Michael TorneyCFP, J.D., LL.M. 

It’s not unusual for corporate executives to have a lot of their wealth tied to the success of their employer. Not only do they earn a paycheck from their employer, but some executives of public or private companies may receive stock options, restricted stock grants, 401(k) match and other compensation that may depend on the company’s economic well-being and growth. As a result, an executive’s net worth can be significantly impacted if their company begins to underperform, such as a public company’s stock price declining, or a private business valuation drops. 

Silicon Valley Bank (SVB) is a recent example of how financial disaster can strike. As of March 8, 2023, each share of SVB’s stock was valued at $284.83. After the company announced it needed to raise capital to shore up in its balance sheet, prompting further withdrawals from customers, the stock had plummeted by 60 percent the next day. Regulators soon took over and the stock was nearly worthless shortly thereafter.  

It was difficult for an outside observer, and even for an inside executive, to foresee the financial collapse of SVB.  Prior to the collapse, the bank held the dominant position for lending in the venture capital community. It had a good reputation with its customers, a steady stream of new business, and little competition. SVB is one of many examples of a company that seems to be in good shape that later fails. When the failure occurs, it can be swift and there is rarely enough time to reduce your risk exposure.   

To avoid such a scenario, a rule of thumb (a note on “rules of thumb” later) is to keep 10 percent or less of all assets in company stock. This idea becomes more important for people near retirement. For those with a high tolerance for risk and are willing to accept losses in the case of a significant drop in their company’s stock, I generally recommend no more than 20 percent of assets should be held in company stock. 

To achieve these goals, executives should monitor their investments closely. There are no restrictions on the amount of 401(k) assets that can be held in company stock in 401(k) retirement plans. And many employer-matched contributions often come in the form of company stock, further concentrating holdings in employer stock. Add stock compensation programs into the mix and it’s easy for an executive’s net worth to represent over 10% of investable net worth. 

To reduce single-company stock risk, one strategy is to diversify your investments. Instead of a heavy concentration of wealth in one company, consider moving some of this money into a combination of U.S. and international stock funds, as well as bond funds, available in your 401(k) plan.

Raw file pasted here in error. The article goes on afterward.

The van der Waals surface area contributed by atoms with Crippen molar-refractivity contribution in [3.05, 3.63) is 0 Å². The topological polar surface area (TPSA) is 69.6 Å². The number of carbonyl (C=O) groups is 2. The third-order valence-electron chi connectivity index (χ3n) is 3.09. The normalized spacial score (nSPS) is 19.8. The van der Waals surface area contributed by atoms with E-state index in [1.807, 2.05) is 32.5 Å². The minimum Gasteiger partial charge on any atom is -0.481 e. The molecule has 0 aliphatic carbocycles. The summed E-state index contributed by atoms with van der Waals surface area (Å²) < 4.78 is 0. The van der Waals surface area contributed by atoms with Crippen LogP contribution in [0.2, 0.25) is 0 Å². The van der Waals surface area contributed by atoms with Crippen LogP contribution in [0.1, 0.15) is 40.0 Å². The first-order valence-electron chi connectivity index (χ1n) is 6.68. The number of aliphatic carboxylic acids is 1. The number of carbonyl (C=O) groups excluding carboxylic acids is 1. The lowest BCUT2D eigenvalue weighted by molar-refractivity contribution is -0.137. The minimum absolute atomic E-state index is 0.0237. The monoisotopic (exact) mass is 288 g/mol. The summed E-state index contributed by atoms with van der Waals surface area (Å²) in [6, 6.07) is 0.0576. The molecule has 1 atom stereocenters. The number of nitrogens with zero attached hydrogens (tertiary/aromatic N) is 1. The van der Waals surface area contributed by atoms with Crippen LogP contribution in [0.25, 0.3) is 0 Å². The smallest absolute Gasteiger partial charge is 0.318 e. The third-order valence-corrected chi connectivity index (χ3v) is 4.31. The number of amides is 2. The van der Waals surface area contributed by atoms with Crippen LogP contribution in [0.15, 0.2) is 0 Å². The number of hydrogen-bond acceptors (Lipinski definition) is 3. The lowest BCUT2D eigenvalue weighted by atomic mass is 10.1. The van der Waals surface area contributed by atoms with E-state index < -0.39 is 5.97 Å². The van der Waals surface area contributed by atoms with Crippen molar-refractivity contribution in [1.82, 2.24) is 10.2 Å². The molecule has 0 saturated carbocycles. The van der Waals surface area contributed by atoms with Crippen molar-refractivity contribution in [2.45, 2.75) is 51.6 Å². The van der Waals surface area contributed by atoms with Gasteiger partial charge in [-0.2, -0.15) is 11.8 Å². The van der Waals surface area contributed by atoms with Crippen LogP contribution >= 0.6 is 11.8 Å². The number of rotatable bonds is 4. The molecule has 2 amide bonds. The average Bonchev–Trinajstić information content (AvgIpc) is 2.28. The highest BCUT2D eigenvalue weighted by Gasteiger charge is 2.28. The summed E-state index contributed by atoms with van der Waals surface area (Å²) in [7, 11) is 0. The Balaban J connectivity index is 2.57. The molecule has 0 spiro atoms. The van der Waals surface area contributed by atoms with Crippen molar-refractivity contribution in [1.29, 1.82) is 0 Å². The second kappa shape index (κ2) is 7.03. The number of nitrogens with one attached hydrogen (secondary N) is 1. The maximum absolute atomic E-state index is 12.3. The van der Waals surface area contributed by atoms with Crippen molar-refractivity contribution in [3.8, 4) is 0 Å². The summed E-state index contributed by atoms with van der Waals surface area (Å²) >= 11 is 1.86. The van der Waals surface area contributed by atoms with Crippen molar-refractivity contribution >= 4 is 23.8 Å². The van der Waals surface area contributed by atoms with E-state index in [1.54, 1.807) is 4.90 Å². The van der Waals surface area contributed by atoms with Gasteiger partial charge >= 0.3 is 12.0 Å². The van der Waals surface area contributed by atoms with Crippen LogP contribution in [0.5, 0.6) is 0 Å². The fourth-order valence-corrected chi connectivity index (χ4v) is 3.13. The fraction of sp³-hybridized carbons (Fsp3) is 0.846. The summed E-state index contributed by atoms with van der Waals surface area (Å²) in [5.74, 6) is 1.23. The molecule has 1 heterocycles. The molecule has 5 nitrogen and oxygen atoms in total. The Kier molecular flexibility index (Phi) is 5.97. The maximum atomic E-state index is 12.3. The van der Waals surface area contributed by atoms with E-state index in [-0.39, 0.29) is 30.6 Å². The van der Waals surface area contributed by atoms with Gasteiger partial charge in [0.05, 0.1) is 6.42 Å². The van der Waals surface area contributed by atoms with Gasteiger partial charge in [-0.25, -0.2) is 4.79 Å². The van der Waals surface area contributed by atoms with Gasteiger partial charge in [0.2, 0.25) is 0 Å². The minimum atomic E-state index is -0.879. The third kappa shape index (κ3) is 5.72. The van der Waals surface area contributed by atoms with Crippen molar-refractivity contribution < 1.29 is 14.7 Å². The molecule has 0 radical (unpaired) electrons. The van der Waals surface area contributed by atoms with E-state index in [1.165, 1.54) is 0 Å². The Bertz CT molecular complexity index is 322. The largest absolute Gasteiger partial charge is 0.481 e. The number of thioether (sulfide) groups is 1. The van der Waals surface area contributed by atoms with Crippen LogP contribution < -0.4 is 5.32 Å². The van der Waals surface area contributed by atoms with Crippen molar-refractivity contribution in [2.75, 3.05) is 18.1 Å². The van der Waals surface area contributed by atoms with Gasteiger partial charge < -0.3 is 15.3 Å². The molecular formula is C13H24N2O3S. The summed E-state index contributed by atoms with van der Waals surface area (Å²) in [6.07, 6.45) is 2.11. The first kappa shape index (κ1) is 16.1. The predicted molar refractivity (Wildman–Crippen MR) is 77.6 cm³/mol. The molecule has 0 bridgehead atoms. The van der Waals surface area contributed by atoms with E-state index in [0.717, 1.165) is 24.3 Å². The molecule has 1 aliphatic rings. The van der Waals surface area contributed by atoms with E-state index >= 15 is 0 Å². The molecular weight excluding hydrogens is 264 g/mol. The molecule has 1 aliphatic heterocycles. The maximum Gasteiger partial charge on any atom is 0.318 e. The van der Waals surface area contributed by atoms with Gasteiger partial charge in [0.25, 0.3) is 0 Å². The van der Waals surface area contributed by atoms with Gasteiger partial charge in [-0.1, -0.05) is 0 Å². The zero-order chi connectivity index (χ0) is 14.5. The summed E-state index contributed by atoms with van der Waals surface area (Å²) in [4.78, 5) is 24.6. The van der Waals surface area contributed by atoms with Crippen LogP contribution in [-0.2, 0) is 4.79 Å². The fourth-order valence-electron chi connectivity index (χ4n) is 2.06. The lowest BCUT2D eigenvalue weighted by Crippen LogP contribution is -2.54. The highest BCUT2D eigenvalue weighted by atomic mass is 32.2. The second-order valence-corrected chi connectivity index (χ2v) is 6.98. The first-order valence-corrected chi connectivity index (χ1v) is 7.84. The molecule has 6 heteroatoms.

Below are some key considerations for employees with company stock: 

  • Determine your total exposure to company stock. Include stock options, restricted stock units, pension plans, employee-directed stock purchases and company matches in your total. There may be additional exposure to your company’s stock through mutual funds in which your company is part of the investment mix. If your company stock holdings exceed 10 percent of the value of your total investment portfolio, consider redistributing your assets across a broader spectrum of investment. 
  • Know the restrictions, if any, on buying and selling company stock. The more your portfolio is tied up in company stock with restrictions, the more risk you incur. 
  • Attempt to evaluate the level of risk your company’s stock carries. Employees whose company stock is subject to significant volatility should be particularly wary of investing too large a percentage of their investments in company stock. 
  • Read news stories and information from outside sources to evaluate the short and long-term prospects of your company’s stock performance. Don’t rely solely on information from your employer on the company’s performance and outlook. 
  • Maintain reasonable expectations of the performance of your company’s stock. Even if your company has performed well over a long period, it’s rare for a company to continually grow without an occasional downturn.  It’s also rare for market leading companies to hold that position indefinitely.  GE is a good example.  It’s easier to see changes in market dynamics with hindsight than it is to predict in advance. 
  • Learn about the tax ramifications of selling company stock in each of the plans where it is held.  The rules of each plan will dictate the best time to sell company stock from a tax perspective.  A well-thought-out plan will weigh the optimal tax strategy against the investment risks. 

© 2024 Advisory services offered by Moneta Group Investment Advisors, LLC, (“MGIA”) an investment adviser registered with the Securities and Exchange Commission (“SEC”). MGIA is a wholly owned subsidiary of Moneta Group, LLC. Registration as an investment adviser does not imply a certain level of skill or training. The information contained herein is for informational purposes only, is not intended to be comprehensive or exclusive, and is based on materials deemed reliable, but the accuracy of which has not been verified. 

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